Reply to Contra_Mundum Regarding Acts 16.34
Posted by John Meade on August 3, 2010
My post on the The Peshitta’s Reading of Acts 16:34 has caught the attention of some paedobaptists on the Puritan Board. I do not want to get a membership just to respond to them, so I will reply briefly here and maybe they will find me .
The translation the Peshitta provides does not “tend” to providing credo-baptist support, to the exclusion of a household that included anyone there under the terms, inclusive. It is simply a straightforward, and very faithful, translation into a Semitic language (which prefers certain renditions of Greek phraseology, not any different than a modern English translation will do); and simply put, very much follows the word order of the Greek. Being myself a person familar to varying degrees with both biblical Hebrew and the modern Semitic tongue, Arabic, I would have to say that Meade’s conclusions drawn from the translation is as tendentious as anything he tries to pin on a paedobaptist.
There are a few misconceptions in the gentleman’s response that need to be pointed out. First, there is debate over the ambiguities of the Greek text. No one can come to this text in Greek and claim with all certainty that it supports or denies an inclusive household baptism apart from the faith of the baptizee. The grammar will simply defy dogmatism in this case. Hence the debate between credobaptists and paedobaptists over this text.
Second, the gentleman has probably not compared ancient translations with their source texts very much, if at all, because he would know that they are rarely if ever “not any different than a modern English translation”. I make this point not to dismiss what the gentleman has claimed, but only to show that he has claimed much in this statement without providing any demonstration. The Ancient Versions, especially the Peshitta (“the simple translation”) attempted to make the source text palpable for their readers. The Syro-Hexapla for the LXX and the Harclean translation for the NT were more technical translations and extremely literal and would have been difficult for a person to read who did not have some competence in Greek and Syriac. The Peshitta’s method of translation committed itself to simplifying the source and smoothing out ambiguities at times (the reader is guided to Ecclesiastes 3:1 for an example of how P simplified the lexical items for time in the Hebrew text, and the general trend of the translators using the LXX in order to better render the Hebrew source for his audience). Therefore the Syriac translation of the NT can be consulted for how the East was reading the Greek text (see Emmanuel Tov, Textual Criticism of the Hebrew Bible, 124-8, for an explanation of importance of the Versions for exegesis; his comments are relevant for the NT as well.).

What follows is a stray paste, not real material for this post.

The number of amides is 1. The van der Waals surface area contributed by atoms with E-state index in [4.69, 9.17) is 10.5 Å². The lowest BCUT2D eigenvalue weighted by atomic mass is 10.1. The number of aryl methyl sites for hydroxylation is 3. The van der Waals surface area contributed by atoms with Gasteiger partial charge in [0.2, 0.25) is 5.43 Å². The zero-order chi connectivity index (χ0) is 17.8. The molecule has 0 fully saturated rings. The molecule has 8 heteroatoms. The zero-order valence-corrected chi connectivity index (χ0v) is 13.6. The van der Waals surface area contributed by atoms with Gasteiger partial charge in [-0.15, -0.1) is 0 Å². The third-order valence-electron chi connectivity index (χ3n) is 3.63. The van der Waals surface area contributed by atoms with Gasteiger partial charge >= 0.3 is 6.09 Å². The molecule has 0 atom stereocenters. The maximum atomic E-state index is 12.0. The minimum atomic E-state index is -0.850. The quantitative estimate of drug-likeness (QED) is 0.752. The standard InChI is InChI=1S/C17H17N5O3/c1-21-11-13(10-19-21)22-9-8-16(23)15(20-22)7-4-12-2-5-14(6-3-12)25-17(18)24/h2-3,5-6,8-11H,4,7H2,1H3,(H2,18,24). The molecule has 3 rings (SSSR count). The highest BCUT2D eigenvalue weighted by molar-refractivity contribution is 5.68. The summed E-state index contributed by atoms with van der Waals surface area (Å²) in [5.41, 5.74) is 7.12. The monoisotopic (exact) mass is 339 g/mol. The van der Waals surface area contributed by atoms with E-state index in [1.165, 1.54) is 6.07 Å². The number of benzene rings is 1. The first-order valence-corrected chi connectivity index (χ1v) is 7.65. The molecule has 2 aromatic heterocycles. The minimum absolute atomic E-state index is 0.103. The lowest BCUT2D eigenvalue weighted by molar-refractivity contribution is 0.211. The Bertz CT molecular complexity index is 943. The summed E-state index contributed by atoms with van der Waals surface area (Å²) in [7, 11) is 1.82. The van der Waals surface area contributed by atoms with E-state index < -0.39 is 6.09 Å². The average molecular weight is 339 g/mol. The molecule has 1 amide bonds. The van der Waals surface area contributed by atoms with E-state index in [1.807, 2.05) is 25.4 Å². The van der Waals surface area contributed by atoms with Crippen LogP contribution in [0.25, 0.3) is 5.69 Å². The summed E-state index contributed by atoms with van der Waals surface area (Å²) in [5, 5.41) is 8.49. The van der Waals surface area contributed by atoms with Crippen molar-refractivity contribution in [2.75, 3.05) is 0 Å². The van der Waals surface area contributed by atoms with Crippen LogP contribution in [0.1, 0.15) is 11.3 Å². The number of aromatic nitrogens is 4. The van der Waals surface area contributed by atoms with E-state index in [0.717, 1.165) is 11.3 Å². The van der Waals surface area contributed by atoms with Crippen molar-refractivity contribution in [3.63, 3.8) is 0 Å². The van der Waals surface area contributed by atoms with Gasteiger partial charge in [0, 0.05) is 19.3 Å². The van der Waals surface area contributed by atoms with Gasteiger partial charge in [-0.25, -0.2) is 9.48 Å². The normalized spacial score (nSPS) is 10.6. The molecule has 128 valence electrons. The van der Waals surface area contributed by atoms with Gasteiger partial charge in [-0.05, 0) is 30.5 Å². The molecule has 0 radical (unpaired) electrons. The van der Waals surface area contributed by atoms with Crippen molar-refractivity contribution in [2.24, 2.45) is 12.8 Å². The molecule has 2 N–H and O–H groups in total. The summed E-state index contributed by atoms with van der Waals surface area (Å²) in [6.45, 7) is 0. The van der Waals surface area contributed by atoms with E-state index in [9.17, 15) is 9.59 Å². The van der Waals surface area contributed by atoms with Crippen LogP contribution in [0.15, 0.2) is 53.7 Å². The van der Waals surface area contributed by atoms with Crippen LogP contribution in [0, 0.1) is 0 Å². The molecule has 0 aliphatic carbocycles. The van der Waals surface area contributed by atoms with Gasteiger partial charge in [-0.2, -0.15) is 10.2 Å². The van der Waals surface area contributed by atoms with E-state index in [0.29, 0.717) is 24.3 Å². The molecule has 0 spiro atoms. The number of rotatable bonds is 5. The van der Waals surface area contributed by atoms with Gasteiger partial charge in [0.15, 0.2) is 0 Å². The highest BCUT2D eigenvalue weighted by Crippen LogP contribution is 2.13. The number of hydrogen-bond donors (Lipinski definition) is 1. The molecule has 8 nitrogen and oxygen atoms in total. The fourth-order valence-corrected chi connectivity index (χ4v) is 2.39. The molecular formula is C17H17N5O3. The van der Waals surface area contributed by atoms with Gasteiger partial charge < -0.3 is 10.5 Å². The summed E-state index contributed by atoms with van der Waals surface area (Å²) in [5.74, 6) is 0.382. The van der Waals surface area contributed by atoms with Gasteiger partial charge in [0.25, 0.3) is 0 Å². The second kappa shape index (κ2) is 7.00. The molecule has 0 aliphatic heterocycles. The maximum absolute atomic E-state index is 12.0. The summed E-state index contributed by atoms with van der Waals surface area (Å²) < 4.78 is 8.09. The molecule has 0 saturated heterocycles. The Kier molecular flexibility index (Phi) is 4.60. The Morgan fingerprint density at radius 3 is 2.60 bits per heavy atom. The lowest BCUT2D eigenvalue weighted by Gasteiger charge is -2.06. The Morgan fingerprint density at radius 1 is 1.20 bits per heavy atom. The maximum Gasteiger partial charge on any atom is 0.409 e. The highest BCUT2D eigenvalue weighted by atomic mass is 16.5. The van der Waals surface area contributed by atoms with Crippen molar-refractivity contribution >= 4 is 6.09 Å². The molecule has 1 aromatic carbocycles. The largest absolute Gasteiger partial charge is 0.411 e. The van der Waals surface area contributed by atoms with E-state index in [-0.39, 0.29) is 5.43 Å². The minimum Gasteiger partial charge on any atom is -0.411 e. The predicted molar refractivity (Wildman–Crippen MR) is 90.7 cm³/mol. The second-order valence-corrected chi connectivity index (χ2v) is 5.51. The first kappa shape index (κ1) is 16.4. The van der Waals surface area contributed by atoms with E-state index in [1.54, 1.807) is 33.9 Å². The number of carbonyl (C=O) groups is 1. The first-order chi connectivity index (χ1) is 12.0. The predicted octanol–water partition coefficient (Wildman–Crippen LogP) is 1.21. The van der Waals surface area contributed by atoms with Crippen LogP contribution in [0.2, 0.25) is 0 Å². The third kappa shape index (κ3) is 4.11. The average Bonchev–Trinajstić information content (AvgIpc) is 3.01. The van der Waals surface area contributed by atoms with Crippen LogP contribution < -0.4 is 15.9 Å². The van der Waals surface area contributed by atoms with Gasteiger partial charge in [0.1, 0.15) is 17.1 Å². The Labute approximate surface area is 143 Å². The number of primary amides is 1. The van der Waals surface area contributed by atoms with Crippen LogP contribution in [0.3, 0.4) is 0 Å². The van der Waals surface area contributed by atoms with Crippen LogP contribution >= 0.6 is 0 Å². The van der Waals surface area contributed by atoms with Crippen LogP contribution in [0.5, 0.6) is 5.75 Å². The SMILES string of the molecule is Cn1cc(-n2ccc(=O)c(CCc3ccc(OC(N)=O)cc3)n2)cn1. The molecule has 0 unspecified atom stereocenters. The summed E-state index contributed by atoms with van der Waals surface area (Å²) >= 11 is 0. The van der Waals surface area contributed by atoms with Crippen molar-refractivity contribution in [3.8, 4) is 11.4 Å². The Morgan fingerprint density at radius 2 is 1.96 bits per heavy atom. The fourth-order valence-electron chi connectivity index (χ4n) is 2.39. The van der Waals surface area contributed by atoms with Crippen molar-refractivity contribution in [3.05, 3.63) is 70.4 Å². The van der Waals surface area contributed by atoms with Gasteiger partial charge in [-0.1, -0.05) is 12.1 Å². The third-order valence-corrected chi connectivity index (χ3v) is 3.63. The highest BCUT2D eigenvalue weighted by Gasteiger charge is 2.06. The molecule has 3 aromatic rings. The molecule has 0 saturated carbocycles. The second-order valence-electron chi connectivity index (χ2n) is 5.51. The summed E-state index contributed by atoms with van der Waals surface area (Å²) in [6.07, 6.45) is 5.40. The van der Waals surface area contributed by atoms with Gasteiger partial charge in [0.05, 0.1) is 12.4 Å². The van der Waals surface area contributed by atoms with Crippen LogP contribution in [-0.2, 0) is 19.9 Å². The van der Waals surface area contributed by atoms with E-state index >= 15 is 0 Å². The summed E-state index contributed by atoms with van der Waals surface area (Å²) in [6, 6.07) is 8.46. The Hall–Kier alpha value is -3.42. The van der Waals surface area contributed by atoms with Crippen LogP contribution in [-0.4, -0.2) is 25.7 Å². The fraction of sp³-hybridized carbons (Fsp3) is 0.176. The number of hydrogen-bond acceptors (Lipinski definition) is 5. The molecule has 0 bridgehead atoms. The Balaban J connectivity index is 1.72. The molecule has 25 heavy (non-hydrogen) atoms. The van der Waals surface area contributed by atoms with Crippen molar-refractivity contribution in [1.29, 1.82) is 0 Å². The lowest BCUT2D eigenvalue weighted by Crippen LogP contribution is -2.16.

Third, the gentleman probably did not read my comments very closely, since he concluded thus: and simply put, very much follows the word order of the Greek. Here is what I originally wrote: Now, this Version of the Bible sometimes interprets the ambiguous sections of the source text, such as the adverb in the Greek text above. Notice that the Peshitta does not represent a different text of the NT. Rather, the differences are on the level of translation not text. There are two differences in this text: 1) they translated πανοικει as a noun “and the sons of his house,” and 2) they translated the Greek participle πεπιστευκως as a prepositional phrase “in/because of faith” (ܒܿܗܰܝܡܳܢܽܘܬ݂ܳܐ).
How does the first point at all confirm what the gentleman has concluded, apparently from his own reading? P has added the word “and” and has made household (“the sons of his house”) into a separate subject distinct from the jailer. Syriac has adverbial endings or uses nouns in adverbial position or uses prepositional phrases. It could have translated πανοικει with something like ܟܠ ܒܝܬ and placed the phrase in adverbial position or with ܥܡ ܟܠ ܒܝܬܐ “with all the house”. The fact is, they did not understand the Greek adverb in this manner. They placed a waw before it and turned it into another subject for a reason. The last point is most important: the Syriac translator turned the NMS participle into a prepositional phrase. Now, Syriac can render Greek participles very literally if they so choose. They do not have case, but had they wanted to communicate that πεπιστευκως was modifying only the jailor they would have used the masculine singular form of the participle and it would have agreed with the jailer in number, gender, and definiteness. They don’t do this and the slight change from the ambiguous Greek text is for a reason.
All of these factors add up to the fact that the Peshitta does not have a different text than the NT, but in fact it was trying to make the source palpable. The Syriac is easier to understand than the Greek original as a result. There is no doubt that the prepositional phrase “in/because of faith” modifies both subjects of the verb, he and the members of his house. Both subjects are thought to be rejoicing because they believed.
Now of course the Peshitta cannot be given a privileged place at the table. It simply represents one tradition. And we do know that the Eastern tradition accepted the practice of paedobaptism universally much later than the West. Therefore, their Version seems to confirm what they actually practiced at least in Acts 16:34.